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post #2 of 14 Old 01-01-2013, 08:10 PM Thread Starter
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Re: The definitive Boost your Beta Thread

Turbo:
Remember this is just a single piece of your build, it requires a lot of consideration when planning and should be purchased with your power goals in mind. However don’t base your entire build around the used turbo that you found a great deal on…spend the money and get a brand new turbo that will come with a warranty. Some people have success with knock off China built turbos but seem to be hit and miss, there are reputable companies such as Garrett, Precision, HKS…which offer a wide price range.

There are many considerations when choosing your ‘piece de resistance’ and they will effect how the car drives and how fast boost is built. Some turbos are oil lubricated and cooled while some are water cooled, some are have internal wastegates while some require external wastegating, ball bearing turbos generally spool faster yet cannot be rebuilt and are more expensive than a journal bearing turbo which can be rebuit if required…all these things will affect your manifold decision and ultimately how things are set up in the engine bay.



If you haven't read "Maximum Boost" by now then take a few seconds to learn about some turbo characteristics by CLICKING HERE

When deciding on a turbo it would be a good skill to know how to read and plot on a compressor map and what sort of effect turbine housings will have exhaust flow. Dont be one of those people to toss around terms like '.50 trim' or '360 thrust bearing' and not have any idea what they really mean.

Manifolds:

Log:
Can either be cast or made of steel piping, a cast iron manifold will obviously be the strongest and longest lasting which is why the majority of OEM turbo vehicles have them. They are strong and cost effective to produce however don’t have super model looks. A log style manifold will be made of steel piping and is generally strong however the exhaust flow is not optimal since all the exhaust gasses dump into the same area.

Treadstone Performance cast manifold. This turbo is fitted with an internal wastegate actuator, the metal rod is attached to a door inside the turbine housing outlet which allows exhaust to escape.


Jattus Log Style manifold.


Tubular:
These are generally nice to look at allow the exhaust gas time to develop as they travel towards the turbine housing. As with everything looks can be deceiving and not all pieces will perform the same. I have used an OBX manifold and it needed to be strengthened by a good welder, the welds and pipe mating was not good from the factory, I now use a Maintec manifold which has held up to a lot of abuse and holds up much better than the OBX.

OBX Manifold. This is a center mount design and places the turbo between 2nd and 3rd exhaust ports, also requires a turbo oil drain to be placed in the oil pan.


OBX fit to head.


Maintec manifold. Places the turbo centered between 3rd and 4th exhaust ports, this one is also made for an external wastegate.


Downpipe:
Should be custom made to fit your specific application, however some “kits” will come with one which will be very close to where the factory manifold bolted up. The downpipe will be the new home for o2 sensors so be sure to have adequate room to install them based on the installation instructions for each kit.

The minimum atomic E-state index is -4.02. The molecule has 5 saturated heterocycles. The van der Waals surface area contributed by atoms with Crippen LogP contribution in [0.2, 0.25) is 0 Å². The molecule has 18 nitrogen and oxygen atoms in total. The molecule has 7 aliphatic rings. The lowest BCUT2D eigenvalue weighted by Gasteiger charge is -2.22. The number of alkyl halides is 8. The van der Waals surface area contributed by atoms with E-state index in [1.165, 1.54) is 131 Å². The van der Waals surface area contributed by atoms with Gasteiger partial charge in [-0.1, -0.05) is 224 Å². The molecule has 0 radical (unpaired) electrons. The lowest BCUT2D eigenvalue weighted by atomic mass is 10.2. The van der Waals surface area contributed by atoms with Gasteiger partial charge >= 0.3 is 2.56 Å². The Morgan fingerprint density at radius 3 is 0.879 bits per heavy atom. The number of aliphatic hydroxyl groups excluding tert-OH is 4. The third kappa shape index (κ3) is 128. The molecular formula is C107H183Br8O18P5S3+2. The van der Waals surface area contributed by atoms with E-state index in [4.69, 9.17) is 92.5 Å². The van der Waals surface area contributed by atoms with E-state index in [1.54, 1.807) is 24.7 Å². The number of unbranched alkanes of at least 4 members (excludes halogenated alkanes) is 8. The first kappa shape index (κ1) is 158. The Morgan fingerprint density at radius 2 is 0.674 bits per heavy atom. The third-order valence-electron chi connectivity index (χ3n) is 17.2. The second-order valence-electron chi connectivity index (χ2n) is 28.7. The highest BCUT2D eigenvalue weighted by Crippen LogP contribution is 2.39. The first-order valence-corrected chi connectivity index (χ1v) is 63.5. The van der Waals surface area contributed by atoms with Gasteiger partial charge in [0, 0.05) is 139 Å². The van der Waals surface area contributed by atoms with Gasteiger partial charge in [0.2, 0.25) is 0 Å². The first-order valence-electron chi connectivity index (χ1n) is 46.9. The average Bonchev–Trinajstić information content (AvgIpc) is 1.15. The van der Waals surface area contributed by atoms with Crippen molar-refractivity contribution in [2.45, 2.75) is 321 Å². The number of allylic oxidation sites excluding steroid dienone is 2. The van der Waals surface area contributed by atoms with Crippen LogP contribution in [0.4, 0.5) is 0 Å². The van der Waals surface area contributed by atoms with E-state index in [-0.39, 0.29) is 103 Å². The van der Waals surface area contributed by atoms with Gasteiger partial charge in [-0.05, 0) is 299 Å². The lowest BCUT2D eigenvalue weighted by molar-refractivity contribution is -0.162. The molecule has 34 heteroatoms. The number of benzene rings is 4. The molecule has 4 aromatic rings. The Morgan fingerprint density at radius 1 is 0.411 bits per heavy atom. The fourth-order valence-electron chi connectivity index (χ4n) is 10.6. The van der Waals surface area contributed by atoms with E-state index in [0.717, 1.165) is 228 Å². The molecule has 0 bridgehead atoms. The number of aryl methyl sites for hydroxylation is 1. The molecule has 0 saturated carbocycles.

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Re: The definitive Boost your Beta Thread

Exhaust:
For a boosted engine nothing below 2.5” is recommended. There are many companies which offer cat back systems but don’t forget about the factory mid section which houses the flex pipe and cat converter. If you don’t have this made as well your system will have lots of back pressure which is not helpful for boosted engines.
There are many types available and can all be found here on the forum.

Fuel Management:
This is where a lot of attention should be dedicated, there are two different styles which will give you varying amounts of control, piggyback and standalong
A piggyback controller will allow you to retain the factory ECU settings and control fuel only while in boost with the use an external MAP (manifold absolute pressure) sensor. There many different piggyback options such as but not limited to the AEM FIC, SMT6, SMT TF-10. If this does not offer you enough control then perhaps stepping up to a complete standalone system is the best choice.
A standalone ECU gives you 100% control over your engine sensors and eliminates the factory ECU. Doing this will also take away OBD function and also not work for auto transmissions, that part of the factory ECU must remain intact to control the shifting. This type ECU is not for everyone but some good companies to consider are Haltech and Megasquirt.
As mentioned at the top of this thread be sure to check local and state laws before deciding what type of management is best for your build.

Click this link for an ECU pinout and wire description from a 2006 Tiburon. This is MAF based however a MAP based engine will have the same wires going to the same place, the only real difference is the addition of VVT.

Fuel Injectors:
Deciding on fuel injectors is very important based on power goals and type of fuel to be used. Here is a link to a calculator which can assist in choosing flow for your injectors.
http://witchhunter.com/injectorcalc1.php

Fuel Delivery System: